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The Playlist Profile: Nicholas Stoller

The Playlist By Maris James | The Playlist April 30, 2012 at 1:20PM

One night, nearly two decades ago, Nicholas Stoller, at that time a freshman at Harvard, dragged his mattress out of his room and into the room of his suitemate. Both young men had long-distance high school girlfriends whom they missed terribly, and they'd decided to have a sleepover to bond over their shared state of longing. During the sleepover, the suitemate decided to put on his prom song, “Always” by the English synthpop duo Erasure. The two listened as a ghostly plucking of strings filled the room, accompanied by a faint, mournful moaning, then a pulsing beat and quirky, digital squiggles of synthesizer funk. And soon, a high-pitched male voice, wavering and rising with emotion, swelling at the chorus: Always/I want to be with you/and make believe with you/and live in harmony harmony oh love. The song played, and they both cried.
Nicholas Stoller, Judd Apatow

Harvard was next, followed by a year in New York City applying for television jobs while writing advertising copy at Young and Rubicam. He credits the experience with teaching him discipline, and that writer's block doesn't exist. He then moved to Los Angeles where he found a writing job on “The Austin Powers Animated Series” for HBO. The show never aired, but it scored him an agent who arranged the fateful interview with Judd Apatow. Stoller met Jason Segel while working on “Undeclared,” and learned about the script Segel was working on for "Forgetting Sarah Marshall." Stoller approached Apatow with a proposition. “I asked Judd if he would support me as a director if I guided Jason through the writing process for 'Sarah Marshall.' And then that just happened. It was crazy, I had no experience.”

Stoller insists that his life is “too boring to make movies out of,” but he does draw on his own experiences or those of friends when writing and directing films. The emotional underpinnings of what takes place in his films are firmly based in reality, but as drafts are written and rewritten, the characters evolve, moving further away from the people they were based on. “You start kind of as yourself, and then they rise and rise.”

Of all his films, “The Five-Year Engagement” falls closest to who he is as a person. “A lot of the emotional issues in it are my issues. They're Jason's as well, but it's just a little closer to me personally. The specifics [aren’t mine], but some of the emotional stuff is close to who I am.” One of the biggest lessons learned from the first two movies he directed, 'Sarah Marshall' and “Get Him To The Greek,” was that the emotional aspects of any story must ring true, and must take precedence over jokes and plot points, regardless of how funny they are. After having to do a major rewrite on 'Greek' because “the emotional stuff wasn't really lining up correctly,” Stoller and Segel approached 'Five-Year' in a different way. “Jason and I started out saying 'we're not attached to any of the jokes or the set pieces.’ We started with the emotional story and laid that in first.”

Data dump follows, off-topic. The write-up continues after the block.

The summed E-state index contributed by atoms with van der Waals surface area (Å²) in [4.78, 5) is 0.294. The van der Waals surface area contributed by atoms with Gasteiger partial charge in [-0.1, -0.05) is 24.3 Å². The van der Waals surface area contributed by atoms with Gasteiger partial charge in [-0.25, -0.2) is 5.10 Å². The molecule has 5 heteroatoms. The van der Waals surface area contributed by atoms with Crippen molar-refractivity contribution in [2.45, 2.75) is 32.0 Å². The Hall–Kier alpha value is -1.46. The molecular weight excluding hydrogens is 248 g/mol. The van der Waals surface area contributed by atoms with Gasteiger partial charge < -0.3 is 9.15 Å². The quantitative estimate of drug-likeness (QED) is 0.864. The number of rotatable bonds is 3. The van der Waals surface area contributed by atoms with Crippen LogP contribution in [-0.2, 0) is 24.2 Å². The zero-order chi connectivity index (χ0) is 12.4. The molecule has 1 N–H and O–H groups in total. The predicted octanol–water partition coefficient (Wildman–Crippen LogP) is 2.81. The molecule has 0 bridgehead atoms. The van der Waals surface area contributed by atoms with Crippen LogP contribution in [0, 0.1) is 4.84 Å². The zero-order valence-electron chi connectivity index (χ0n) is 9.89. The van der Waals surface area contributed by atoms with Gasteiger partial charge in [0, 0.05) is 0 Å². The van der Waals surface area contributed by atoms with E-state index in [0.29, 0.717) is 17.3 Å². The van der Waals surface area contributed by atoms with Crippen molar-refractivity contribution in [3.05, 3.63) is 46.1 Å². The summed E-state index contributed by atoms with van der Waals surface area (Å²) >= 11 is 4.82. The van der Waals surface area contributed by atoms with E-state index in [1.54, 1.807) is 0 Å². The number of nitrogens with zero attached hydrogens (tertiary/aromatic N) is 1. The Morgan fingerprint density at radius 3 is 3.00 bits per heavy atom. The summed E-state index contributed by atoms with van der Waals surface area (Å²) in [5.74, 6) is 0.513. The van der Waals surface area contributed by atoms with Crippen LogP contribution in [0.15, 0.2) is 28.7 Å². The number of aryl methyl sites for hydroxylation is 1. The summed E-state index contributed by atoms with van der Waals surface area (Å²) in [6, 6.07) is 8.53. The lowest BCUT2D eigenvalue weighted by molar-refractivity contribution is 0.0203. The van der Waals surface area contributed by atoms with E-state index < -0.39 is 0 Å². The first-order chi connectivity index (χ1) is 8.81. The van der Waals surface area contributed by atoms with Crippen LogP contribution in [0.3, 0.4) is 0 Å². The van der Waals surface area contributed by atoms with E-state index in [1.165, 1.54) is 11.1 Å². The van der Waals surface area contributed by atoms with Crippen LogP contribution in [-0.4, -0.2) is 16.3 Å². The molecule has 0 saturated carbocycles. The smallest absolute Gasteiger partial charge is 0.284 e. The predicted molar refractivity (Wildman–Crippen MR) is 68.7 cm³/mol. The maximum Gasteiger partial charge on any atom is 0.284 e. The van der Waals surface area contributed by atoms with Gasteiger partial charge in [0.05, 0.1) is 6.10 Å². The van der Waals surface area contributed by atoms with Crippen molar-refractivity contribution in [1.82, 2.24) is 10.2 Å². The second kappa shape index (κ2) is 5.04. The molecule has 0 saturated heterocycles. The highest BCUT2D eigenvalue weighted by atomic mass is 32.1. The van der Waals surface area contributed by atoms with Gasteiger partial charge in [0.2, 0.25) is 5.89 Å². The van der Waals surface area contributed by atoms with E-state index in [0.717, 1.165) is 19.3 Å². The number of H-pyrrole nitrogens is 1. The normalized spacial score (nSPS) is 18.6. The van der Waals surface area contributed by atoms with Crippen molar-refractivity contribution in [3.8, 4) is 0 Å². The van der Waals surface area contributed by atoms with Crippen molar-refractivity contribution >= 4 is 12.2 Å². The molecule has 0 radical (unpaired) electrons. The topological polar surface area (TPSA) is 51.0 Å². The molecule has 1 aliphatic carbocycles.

And as Stoller's life evolves, the reality-based subject matter in his movies is able to expand. “Having more and more different life experiences you gain sympathy for people in those positions. Before I got married I wouldn't have known how to write about marriage; it would have been pretty superficial. Before I had a kid I wouldn't have known how to write about children.” Stoller points to a scene from “The Five-Year Engagement,” in which Emily Blunt's character Violet and her sister Suzie (Alison Brie) conduct an adult conversation in Cookie Monster and Elmo voices, in the presence of Suzie's young daughter. The scene was inspired by Stoller and his wife having to imitate cartoon characters when speaking in front of their own child, who would start screaming at them if they spoke normally about mundane or grown-up things.

“The frustrations and joys of parenthood are just hard to understand until you have a kid...the constant fight you're having with yourself, like loving being with your kid but also being kind of bored and wanting to look at your iPhone—it's kind of an interesting thing that's hard to write about before you've experienced it.” He feels that work by filmmakers who don't have kids but still include families in their work, often suffers from a sense of falseness. “Whether you have kids or not, you'll watch it and something will feel off about it.”

This article is related to: Nicholas Stoller, Five-Year Engagement, Interviews, The Playlist Profile